Michael Hlabathe will graduate with his PhD in astrophysics on Friday, 21 July, from the University of Cape Town (UCT) for his investigation into active galactic nuclei. Throughout his academic journey, his passion for his chosen field has driven him to reach for the stars no matter his circumstances and has seen him named as one of 2023’s inspirational graduates.
Having grown up in the village of Tafelkop in Limpopo, Michael recalls that his family strongly believed in the power of education. The astrophysicist notes that he and his sister were always encouraged to pursue their academic dreams – something that he is extremely grateful for, considering the difficulties that many other students face during their scholastic journey.
“I’m fortunate to come from a family that believes in education. My favourite quote from my dad is, ‘As long as we don’t go to bed hungry, there’s no reason why you shouldn’t continue to study.’
“Whenever I was having a tough time, I would go back to that quote to motivate me because I know that many people haven’t had the opportunity to study all the way to PhD because of family responsibilities,” he said.
It is that conviction in the importance of cultivating knowledge ingrained that has driven him to reach great academic heights despite coming face to face with life-threatening obstacles.
Discovering the night sky
A top achiever in both maths and science, Michael’s tertiary education journey began with a Bachelor of Science in Mathematics and Physics at the University of Venda (UNIVEN). As he neared the end of his undergraduate, the young scientist was uncertain of where his academic path would lead him.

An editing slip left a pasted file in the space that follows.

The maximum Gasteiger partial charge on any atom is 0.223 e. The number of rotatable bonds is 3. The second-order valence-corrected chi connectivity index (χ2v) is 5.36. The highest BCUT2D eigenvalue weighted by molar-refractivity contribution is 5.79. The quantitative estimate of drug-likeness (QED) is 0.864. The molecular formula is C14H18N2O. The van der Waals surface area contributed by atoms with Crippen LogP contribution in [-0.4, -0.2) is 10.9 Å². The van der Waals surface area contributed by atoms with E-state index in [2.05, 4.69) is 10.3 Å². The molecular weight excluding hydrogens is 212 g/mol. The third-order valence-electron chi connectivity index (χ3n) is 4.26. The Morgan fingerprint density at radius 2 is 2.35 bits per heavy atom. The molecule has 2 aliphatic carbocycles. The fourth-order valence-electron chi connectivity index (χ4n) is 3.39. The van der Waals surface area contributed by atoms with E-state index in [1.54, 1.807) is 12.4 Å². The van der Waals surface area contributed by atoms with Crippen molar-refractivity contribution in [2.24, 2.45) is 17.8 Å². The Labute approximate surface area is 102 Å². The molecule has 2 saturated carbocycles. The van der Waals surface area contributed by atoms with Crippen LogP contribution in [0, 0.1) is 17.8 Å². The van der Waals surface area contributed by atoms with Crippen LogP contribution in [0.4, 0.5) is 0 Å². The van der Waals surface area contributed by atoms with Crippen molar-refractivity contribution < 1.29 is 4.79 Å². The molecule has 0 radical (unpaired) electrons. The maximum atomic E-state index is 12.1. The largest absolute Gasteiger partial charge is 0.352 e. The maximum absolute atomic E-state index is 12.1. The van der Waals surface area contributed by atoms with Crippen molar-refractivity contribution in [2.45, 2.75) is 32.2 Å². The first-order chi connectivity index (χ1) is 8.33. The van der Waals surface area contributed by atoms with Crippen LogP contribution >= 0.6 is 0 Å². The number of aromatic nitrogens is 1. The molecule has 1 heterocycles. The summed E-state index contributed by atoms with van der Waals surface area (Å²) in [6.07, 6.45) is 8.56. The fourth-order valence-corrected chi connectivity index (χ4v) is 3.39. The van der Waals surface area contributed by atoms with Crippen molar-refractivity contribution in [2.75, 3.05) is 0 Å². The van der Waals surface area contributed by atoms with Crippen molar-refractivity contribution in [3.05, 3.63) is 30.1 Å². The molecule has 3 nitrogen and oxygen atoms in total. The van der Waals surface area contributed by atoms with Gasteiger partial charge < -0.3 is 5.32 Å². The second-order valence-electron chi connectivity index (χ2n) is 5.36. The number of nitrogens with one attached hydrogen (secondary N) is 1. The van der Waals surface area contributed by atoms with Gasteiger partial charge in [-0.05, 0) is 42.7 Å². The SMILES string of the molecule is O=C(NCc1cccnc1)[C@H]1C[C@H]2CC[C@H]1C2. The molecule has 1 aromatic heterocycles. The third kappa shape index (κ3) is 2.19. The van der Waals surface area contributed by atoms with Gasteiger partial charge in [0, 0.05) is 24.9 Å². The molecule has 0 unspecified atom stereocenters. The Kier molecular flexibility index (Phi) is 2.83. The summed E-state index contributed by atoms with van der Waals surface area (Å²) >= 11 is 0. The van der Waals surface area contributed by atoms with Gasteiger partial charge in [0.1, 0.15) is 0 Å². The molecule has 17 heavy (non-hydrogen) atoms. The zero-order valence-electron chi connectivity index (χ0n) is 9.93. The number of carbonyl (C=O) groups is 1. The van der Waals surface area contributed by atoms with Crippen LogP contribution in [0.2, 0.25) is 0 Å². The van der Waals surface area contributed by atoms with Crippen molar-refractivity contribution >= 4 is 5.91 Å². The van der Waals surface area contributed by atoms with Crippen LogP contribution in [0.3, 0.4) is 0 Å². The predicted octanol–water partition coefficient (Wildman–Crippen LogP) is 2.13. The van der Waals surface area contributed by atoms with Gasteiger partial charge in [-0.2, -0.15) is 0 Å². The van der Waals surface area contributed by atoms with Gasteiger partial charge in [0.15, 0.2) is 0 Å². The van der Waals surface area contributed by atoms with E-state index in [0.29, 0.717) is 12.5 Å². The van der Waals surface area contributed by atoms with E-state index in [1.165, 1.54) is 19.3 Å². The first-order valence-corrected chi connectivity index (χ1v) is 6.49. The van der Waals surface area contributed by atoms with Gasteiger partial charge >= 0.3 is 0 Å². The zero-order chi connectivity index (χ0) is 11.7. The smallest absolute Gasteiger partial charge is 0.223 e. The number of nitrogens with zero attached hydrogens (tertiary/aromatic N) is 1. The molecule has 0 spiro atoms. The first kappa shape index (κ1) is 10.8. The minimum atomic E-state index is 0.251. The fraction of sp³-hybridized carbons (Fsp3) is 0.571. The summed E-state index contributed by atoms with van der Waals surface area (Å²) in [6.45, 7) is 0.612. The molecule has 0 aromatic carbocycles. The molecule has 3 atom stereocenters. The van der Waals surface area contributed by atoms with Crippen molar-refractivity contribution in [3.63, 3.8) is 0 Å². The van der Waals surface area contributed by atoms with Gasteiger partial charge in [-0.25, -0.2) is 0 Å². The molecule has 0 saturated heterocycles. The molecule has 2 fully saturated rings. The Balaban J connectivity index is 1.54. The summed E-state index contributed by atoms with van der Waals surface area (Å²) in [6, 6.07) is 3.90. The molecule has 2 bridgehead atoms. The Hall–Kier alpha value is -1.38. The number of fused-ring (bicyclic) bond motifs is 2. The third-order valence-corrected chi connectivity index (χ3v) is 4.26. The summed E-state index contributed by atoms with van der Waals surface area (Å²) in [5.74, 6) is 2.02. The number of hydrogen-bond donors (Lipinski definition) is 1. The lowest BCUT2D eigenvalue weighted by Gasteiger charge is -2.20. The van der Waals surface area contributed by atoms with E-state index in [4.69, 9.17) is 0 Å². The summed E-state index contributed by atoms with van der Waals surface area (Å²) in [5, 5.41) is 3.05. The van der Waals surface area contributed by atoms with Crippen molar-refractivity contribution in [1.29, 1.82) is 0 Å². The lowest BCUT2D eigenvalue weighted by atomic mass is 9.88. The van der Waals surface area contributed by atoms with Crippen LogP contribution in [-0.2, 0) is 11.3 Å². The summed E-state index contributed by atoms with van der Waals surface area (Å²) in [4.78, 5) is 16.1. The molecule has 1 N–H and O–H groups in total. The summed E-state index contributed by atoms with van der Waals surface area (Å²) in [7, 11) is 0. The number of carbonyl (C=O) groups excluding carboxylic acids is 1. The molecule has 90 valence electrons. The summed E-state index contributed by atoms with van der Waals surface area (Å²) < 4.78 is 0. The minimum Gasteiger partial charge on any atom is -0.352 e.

One trajectory he certainly hadn’t considered – despite growing up beneath Limpopo’s star-strewn skies – was astronomy. However, this all changed when Professor Thebe Medupe from North-West University’s Department of Astronomy visited UNIVEN to give a talk on the topic.
It was during this guest lecture that Michael’s interest in the cosmos was ignited. The address revealed the awe-inspiring nature of astronomy, introducing him to the wonders of the universe – and the idea that one could make a living studying these captivating celestial objects.
“I had never even thought about our sun being a star; I’d just thought about it as ‘the sun’.”
“Unlike some of my colleagues, I didn’t know about astronomy at all. I never really thought to look up at the night sky with much curiosity until Professor Medupe came to the university to give a talk about astronomy. Up until that time, I had never even thought about our sun being a star; I’d just thought about it as ‘the sun’.
“But Professor Medupe spoke about all of the various aspects of astronomy, and it immediately piqued my interest; I wanted to know more. What really stood out to me was that you could make a living out of studying these incredible objects, so that – and my parents affirming that I didn’t need to rush to start working – made it easy for me to decide to pursue astronomy,” he explained.
Getting to know the cosmos
Soon after the guest lecture, Michael was on his way to Cape Town to attend UCT’s Winter School and dive deeper into the world of astrophysics.
During the programme, the budding astronomer and his classmates were taken to visit the Southern African Large Telescope in Sutherland. It was there that, despite the shock of freezing temperatures, his desire to pursue a star-studded academic career was solidified.
“We were flown down to Cape Town to attend the Winter School. There, we were introduced to the different topics within astronomy, told what it means to pursue astronomy as a career and were taken to Sutherland where the telescopes are to learn about them and do some stargazing.